Differences between adjustable and fixed rate loans

With a fixed-rate loan, your payment never changes for the entire duration of the loan. The portion of the payment that goes to your principal (the loan amount) increases, however, the amount you pay in interest will decrease in the same amount. Your property taxes increase, or rarely, decrease, and your insurance rates might vary as well. But generally payment amounts on a fixed-rate mortgage will increase very little.

During the early amortization period of a fixed-rate loan, a large percentage of your monthly payment pays interest, and a significantly smaller percentage toward principal. As you pay , more of your payment is applied to principal.

You can choose a fixed-rate loan to lock in a low rate. Borrowers choose these types of loans when interest rates are low and they wish to lock in the low rate. For homeowners who have an ARM now, refinancing into a fixed-rate loan can provide more stability in monthly payments. If you have an Adjustable Rate Mortgage (ARM) now, we can help you lock in a fixed-rate at a favorable rate. Call First Community Bank of Central Al. at (334) 285-8850 to learn more.

Adjustable Rate Mortgages — ARMs, come in many varieties. ARMs usually adjust twice a year, based on various indexes.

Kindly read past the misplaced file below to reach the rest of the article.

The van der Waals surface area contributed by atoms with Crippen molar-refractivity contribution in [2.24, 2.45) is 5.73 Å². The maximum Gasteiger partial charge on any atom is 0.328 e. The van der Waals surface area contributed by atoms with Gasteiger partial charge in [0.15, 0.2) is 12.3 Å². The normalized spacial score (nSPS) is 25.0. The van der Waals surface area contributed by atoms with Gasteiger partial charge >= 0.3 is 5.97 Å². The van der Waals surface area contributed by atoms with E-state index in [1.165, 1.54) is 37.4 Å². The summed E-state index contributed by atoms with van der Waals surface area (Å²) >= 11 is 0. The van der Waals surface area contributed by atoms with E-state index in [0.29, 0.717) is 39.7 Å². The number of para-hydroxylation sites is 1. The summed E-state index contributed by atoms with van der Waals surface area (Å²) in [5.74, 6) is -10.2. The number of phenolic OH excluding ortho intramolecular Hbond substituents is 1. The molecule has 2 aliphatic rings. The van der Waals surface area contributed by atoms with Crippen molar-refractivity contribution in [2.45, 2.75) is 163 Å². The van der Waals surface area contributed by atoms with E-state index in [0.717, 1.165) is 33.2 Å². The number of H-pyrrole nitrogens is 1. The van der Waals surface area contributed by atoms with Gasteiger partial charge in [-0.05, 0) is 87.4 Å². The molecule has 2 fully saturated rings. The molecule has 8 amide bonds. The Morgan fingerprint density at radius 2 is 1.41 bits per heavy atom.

The majority of Adjustable Rate Mortgages are capped, so they can't increase over a certain amount in a given period. Some ARMs won't increase more than two percent per year, regardless of the underlying interest rate. Your loan may feature a "payment cap" that instead of capping the interest rate directly, caps the amount that the monthly payment can go up in one period. The majority of ARMs also cap your interest rate over the life of the loan.

ARMs most often have their lowest, most attractive rates toward the beginning. They usually provide that interest rate from a month to ten years. You may have heard about "3/1 ARMs" or "5/1 ARMs". In these loans, the introductory rate is fixed for three or five years. After this period it adjusts every year. These loans are fixed for a number of years (3 or 5), then they adjust after the initial period. These loans are usually best for borrowers who anticipate moving within three or five years. These types of ARMs are best for people who will sell their house or refinance before the loan adjusts.

Most borrowers who choose ARMs choose them when they want to take advantage of lower introductory rates and do not plan to remain in the house for any longer than this introductory low-rate period. ARMs can be risky when housing prices go down because homeowners can get stuck with rates that go up when they can't sell their home or refinance at the lower property value.

Have questions about mortgage loans? Call us at (334) 285-8850. It's our job to answer these questions and many others, so we're happy to help!

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